- After seeing the magnitude of RMF’s task in providing health care to the rapidly growing population of Bidibidi Refugee Settlement, Yumbe district’s facilities sent some of their medical team to support RMF until we can hire more team members to cover all of the work.
- The Yumbe District Health Officer attends our health coordination meetings at Bidibidi Refugee Settlement to listen to our challenges. This has promoted a good working relationship between RMF and the Yumbe district, which we will continue to nurture.
Praise for RMF’s current team in Bidibidi:
RMF’s Bidibidi team is hardworking, professional, and united. This team has held the RMF flag high in these difficult living and working conditions. RMF Uganda’s leadership recommends that we retain current Bidibidi team members and reinforce their hard work with additional, well-seasoned professionals.
Since 2009, RMF has been working to help the people of South Sudan recover from decades of civil war, which destroyed much of the country’s infrastructure and healthcare system. RMF initiated, co-founded, and continues to support the Juba College of Nursing and Midwifery, supports the Juba Teaching Hospital, and in December 2014, became the UNICEF implementing partner for malnutrition treatment and prevention in Jonglei State and the greater Pibor Administrative Area. Even after renewed fighting broke out in July 2016, RMF’s in-country teams have continued these programs. RMF has also been providing health services, school support for children, and vocational training to South Sudanese refugees in Uganda’s Kiryandongo Refugee Settlement since 2008, and was appointed UNHCR Health Implementing Partner in 2014.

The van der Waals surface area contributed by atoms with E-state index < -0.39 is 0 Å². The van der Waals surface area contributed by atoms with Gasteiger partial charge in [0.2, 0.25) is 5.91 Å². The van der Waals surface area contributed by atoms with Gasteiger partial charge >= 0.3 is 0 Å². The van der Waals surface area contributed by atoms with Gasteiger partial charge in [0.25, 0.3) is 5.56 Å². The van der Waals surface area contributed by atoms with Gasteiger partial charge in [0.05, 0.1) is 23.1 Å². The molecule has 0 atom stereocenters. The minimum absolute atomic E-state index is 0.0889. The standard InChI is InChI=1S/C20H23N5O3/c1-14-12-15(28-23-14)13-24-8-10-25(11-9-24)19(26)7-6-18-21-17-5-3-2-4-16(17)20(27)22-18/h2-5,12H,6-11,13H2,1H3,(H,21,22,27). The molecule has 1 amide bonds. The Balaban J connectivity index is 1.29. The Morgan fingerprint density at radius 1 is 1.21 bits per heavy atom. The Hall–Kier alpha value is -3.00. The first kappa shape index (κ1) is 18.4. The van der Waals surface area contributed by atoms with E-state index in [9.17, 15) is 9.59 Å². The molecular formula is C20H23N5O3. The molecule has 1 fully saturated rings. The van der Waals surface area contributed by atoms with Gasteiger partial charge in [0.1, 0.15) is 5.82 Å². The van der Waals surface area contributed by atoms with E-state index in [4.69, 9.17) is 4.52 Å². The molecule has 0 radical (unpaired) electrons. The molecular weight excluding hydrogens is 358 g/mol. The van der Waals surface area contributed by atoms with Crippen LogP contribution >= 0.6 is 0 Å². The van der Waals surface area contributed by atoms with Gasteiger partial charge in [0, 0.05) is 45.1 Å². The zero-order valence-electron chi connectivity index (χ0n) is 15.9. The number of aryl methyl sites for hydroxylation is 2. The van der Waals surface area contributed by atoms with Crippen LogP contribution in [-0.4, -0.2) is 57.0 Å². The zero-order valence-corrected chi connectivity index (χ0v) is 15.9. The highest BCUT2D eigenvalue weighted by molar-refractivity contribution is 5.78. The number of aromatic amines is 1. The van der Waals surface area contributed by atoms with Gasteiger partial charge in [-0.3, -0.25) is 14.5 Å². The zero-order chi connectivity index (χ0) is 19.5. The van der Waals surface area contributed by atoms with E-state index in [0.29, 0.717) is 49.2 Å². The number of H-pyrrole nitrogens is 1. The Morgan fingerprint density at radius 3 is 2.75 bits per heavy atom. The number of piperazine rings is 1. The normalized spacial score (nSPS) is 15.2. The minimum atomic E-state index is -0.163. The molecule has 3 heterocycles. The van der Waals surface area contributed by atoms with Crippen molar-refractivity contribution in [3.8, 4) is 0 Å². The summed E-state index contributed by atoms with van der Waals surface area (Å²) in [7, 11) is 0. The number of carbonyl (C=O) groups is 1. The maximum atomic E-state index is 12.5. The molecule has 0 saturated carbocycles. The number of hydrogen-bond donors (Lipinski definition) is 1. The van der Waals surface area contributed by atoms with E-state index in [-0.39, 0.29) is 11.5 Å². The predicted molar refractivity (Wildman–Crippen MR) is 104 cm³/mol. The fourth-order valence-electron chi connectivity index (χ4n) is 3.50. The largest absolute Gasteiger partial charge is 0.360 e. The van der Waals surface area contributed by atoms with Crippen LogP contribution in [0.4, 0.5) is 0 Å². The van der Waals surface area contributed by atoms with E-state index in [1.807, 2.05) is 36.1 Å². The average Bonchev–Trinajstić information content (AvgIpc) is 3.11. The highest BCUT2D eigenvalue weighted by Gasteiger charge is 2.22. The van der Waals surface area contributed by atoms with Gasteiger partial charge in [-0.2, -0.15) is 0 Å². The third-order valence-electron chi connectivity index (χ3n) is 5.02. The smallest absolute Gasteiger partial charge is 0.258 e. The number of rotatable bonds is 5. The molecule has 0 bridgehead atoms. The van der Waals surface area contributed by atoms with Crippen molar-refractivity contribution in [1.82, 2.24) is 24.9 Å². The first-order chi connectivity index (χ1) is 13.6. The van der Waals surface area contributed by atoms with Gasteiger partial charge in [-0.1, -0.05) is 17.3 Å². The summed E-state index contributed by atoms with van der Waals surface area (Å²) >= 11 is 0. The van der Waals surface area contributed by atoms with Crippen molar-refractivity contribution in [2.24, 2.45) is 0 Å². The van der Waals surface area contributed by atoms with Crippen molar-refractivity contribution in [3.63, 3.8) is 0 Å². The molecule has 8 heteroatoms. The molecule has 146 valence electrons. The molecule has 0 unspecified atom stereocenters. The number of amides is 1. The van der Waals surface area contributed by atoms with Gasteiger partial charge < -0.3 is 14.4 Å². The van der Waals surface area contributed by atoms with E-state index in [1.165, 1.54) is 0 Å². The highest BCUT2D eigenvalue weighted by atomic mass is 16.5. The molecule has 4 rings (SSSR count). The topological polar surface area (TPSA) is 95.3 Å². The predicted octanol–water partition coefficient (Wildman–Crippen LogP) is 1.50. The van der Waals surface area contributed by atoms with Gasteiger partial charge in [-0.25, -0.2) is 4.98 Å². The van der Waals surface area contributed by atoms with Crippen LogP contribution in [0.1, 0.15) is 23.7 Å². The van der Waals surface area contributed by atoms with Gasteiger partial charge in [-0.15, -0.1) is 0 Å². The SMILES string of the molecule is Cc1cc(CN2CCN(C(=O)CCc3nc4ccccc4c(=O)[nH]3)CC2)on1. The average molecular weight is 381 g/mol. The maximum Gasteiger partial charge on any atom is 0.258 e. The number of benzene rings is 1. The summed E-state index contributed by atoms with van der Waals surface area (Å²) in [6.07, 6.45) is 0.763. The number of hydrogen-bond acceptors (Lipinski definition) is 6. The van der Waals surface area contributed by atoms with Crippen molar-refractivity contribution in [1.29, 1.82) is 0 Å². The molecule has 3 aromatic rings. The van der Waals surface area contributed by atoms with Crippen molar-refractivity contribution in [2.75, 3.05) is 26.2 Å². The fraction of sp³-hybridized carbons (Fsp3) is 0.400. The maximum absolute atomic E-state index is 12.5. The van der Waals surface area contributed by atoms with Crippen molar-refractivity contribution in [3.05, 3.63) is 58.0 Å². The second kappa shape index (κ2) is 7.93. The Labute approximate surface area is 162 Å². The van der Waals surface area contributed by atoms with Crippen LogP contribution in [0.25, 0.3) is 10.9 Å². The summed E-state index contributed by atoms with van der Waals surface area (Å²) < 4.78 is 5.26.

To accommodate the large numbers of South Sudanese refugees fleeing to Uganda (between July 1, 2016 and September 21, 2016, there were 163,540 new arrivals), the Ugandan Office of the Prime Minister (OPM) and the UNHCR, in partnership with RMF and other organizations, opened the new Bidibidi Refugee Settlement on August 5, 2016. Bidibidi is located near the South Sudanese border in the Yumbe district of West Nile, Uganda, and has the capacity to support 180,000 refugees. Bidibidi is being built from the ground up, and during August 2016, 31,902 refugees were relocated to the settlement. Real Medicine Foundation is the main UNHCR Health Implementing Partner for Bidibidi Refugee Settlement, and between August 5, 2016 and August 31, 2016, 5,331 patients were treated at RMF’s health clinic.
- To provide residents of Bidibidi Refugee Settlement with high quality primary health care
- To maintain easily accessible, fully staffed, fully stocked health clinics
- To provide referrals to secondary and tertiary care centers when needed
- To provide health education and early detection through health outreaches
- To provide support to Yumbe District Hospital